October 18, 2017

Communicating to attract investors at every stage of growth


Searching for the right investors takes time and patience.  Having a clear idea of who you want as an investor, and learning how to target them, can be intimidating. The most successful company founders search for investors who bring with them more than just investment.  They are seeking a strategic investor who can also advise them on business decisions, assess their strengths and deficiencies, and deepen connections with key stakeholders. But how should you be communicating your investment case to attract more capital?

Before reaching out to investors, it is important to think like an investor. It’s vital that you communicate your core strengths in your communications and make clear your points of differentiation. With investors you need to be visible and articulating a narrative that is appealing and consistent. What they will want to see is that your business is profitable, scalable and predictable. You need emphasize these strengths in your communications.

1. Do your research & communicate with the right people
The first thing you need to do before communicating is get to know your target audience  – who is on your target list, what types of companies do they tend to invest in, how involved are they in these companies, who are their circles of influence and can they introduce you to other potential stakeholders? Investors do not tend to invest in sectors they do not understand – you may be well prepared, but an investor will not inject funds if he or she does not know the sector at least as well as you do.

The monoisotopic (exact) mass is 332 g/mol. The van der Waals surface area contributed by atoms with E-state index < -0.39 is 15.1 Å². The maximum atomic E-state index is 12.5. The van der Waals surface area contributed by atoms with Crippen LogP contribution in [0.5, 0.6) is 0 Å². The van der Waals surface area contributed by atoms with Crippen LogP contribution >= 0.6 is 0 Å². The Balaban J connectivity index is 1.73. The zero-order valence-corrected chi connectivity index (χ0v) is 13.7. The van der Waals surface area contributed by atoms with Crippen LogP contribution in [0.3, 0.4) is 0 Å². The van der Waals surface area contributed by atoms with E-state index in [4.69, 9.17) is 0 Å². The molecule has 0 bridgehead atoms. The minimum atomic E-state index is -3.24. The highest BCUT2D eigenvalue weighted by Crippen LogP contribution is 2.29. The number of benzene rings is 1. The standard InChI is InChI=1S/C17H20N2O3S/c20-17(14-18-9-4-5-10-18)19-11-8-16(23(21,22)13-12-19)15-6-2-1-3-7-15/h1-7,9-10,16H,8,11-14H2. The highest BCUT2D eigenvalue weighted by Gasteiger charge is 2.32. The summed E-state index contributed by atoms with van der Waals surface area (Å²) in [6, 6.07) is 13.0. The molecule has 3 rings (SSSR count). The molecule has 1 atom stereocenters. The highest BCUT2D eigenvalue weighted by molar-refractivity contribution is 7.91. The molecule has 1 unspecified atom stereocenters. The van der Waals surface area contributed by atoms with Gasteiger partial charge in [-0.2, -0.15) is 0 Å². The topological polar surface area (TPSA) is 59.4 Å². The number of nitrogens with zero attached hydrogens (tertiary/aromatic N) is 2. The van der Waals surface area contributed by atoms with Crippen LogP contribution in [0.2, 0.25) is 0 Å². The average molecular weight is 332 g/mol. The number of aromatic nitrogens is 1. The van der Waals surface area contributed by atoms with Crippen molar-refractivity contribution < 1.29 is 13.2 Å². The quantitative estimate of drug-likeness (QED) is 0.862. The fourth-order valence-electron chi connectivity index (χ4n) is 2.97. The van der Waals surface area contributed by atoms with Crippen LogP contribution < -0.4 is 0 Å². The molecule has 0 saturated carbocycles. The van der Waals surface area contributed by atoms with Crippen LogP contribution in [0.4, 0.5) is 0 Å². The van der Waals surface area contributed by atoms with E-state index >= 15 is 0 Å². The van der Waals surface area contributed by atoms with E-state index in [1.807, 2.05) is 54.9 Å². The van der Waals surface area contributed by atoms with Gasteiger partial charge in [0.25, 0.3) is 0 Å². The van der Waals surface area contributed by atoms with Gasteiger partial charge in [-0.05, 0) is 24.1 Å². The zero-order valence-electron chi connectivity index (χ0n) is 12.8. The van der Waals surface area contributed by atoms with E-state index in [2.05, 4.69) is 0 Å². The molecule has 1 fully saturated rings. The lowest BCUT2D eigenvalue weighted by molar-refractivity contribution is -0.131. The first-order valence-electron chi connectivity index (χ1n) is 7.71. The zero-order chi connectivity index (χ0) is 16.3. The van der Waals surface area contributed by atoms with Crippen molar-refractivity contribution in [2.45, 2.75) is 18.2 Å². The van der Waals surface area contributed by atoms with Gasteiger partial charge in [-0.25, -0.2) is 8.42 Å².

Being able to answer such questions will help you narrow down who you target.  It is not a one-size-fits-all approach.  Every investor has different priorities in building their portfolio and they way to impact them will require different communications strategies and channels. However, aim to detect trends among your target investors and convey these in your key messages.

2. Know your company inside and out